Clearly, striking the balance between exploring and building is vital, because you don't want to overextend yourself and paralyze your economy, preventing you from building defensive structures or recruiting other characters. However, there are also some elements within the flag system that don't work particularly well. For one thing, the radius around flags can tend to make your heroes rather myopic. For example, if you set down an explore flag that happens to be surrounded by treasure chests, your hero may run right up to the flag and leave the chests alone, forcing you to place down additional flags to make them collect all of the loot. Similarly, placing an attack flag on a monster lair will sometimes result in heroes refusing to engage its defenders in favor of the structure itself, leaving them completely open to being murdered by the AI. Another issue is that the warning flag feels completely useless; without a bounty attached to a specific location, heroes seem to learn that a particular monster or lair is not a place they want to go without you attaching a large "Keep Out" sign. This is something that's never covered within the instruction manual or in the in-game tutorials, so you'll frequently find yourself eschewing the use of this flag completely. Besides, at some point, you will want to order the experienced characters to destroy all the threats around you.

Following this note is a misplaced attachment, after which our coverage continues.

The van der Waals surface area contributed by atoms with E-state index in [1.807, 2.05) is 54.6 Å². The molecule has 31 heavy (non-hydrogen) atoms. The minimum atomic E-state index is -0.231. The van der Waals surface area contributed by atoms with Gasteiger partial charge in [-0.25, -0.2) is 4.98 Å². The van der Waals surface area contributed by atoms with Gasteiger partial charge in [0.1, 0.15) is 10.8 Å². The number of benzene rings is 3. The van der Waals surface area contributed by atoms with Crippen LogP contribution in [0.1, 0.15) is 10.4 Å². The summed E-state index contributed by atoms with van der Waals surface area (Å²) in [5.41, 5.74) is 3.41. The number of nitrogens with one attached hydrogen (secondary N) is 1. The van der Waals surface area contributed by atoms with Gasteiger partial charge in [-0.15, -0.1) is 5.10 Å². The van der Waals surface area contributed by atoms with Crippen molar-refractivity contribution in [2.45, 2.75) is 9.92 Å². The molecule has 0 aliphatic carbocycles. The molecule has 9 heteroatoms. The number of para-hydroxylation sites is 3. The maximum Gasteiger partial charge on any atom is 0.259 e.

Speaking of threats, you'll find your kingdoms constantly assaulted by various monsters from all sides. From wolves and bears to vampires and elemental demons, you'll find that these creatures will spawn in varying numbers from various lairs, crypts and portals, threatening your heroes. However, while you can destroy these enemies, reducing their numbers dramatically in a particular mission, they aren't necessarily the largest threat to the safety and security of your lands. That actually comes in the form of graveyards (where you can resurrect your heroes) and sewers, which randomly spawn within the confines of your territory and constantly spew a stream of vermin and undead into your city streets, causing as much damage as possible. It would be fine if you could destroy the sources of these infestations, but for some unexplained reason these elements are indestructible, forcing you to constantly be on alert because your town could suddenly be overrun. Even worse, these attacks can sometimes weaken or eliminate your defensive structures, allowing more dangerous threats from outside your walls to decimate your troops and population before you have a chance to respond.